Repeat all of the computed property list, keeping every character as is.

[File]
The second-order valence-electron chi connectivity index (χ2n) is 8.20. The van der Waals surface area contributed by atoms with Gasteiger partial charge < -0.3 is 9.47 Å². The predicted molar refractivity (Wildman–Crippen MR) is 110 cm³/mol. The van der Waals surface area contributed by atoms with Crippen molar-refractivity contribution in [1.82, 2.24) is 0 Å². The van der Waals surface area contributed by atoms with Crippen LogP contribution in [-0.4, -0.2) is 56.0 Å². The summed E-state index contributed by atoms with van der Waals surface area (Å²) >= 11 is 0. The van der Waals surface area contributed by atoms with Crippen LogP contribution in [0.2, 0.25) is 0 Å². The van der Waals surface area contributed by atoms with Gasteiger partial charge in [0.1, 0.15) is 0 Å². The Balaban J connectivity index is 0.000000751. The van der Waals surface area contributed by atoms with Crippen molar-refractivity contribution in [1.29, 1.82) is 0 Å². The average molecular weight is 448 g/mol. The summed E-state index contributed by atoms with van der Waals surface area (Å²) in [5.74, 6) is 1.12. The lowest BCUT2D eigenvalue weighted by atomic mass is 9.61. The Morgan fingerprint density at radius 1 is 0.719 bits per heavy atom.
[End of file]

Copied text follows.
The second-order valence-electron chi connectivity index (χ2n) is 8.20. The van der Waals surface area contributed by atoms with Gasteiger partial charge < -0.3 is 9.47 Å². The predicted molar refractivity (Wildman–Crippen MR) is 110 cm³/mol. The van der Waals surface area contributed by atoms with Crippen molar-refractivity contribution in [1.82, 2.24) is 0 Å². The van der Waals surface area contributed by atoms with Crippen LogP contribution in [-0.4, -0.2) is 56.0 Å². The summed E-state index contributed by atoms with van der Waals surface area (Å²) >= 11 is 0. The van der Waals surface area contributed by atoms with Crippen LogP contribution in [0.2, 0.25) is 0 Å². The van der Waals surface area contributed by atoms with Gasteiger partial charge in [0.1, 0.15) is 0 Å². The Balaban J connectivity index is 0.000000751. The van der Waals surface area contributed by atoms with Crippen molar-refractivity contribution in [1.29, 1.82) is 0 Å². The average molecular weight is 448 g/mol. The summed E-state index contributed by atoms with van der Waals surface area (Å²) in [5.74, 6) is 1.12. The lowest BCUT2D eigenvalue weighted by atomic mass is 9.61. The Morgan fingerprint density at radius 1 is 0.719 bits per heavy atom.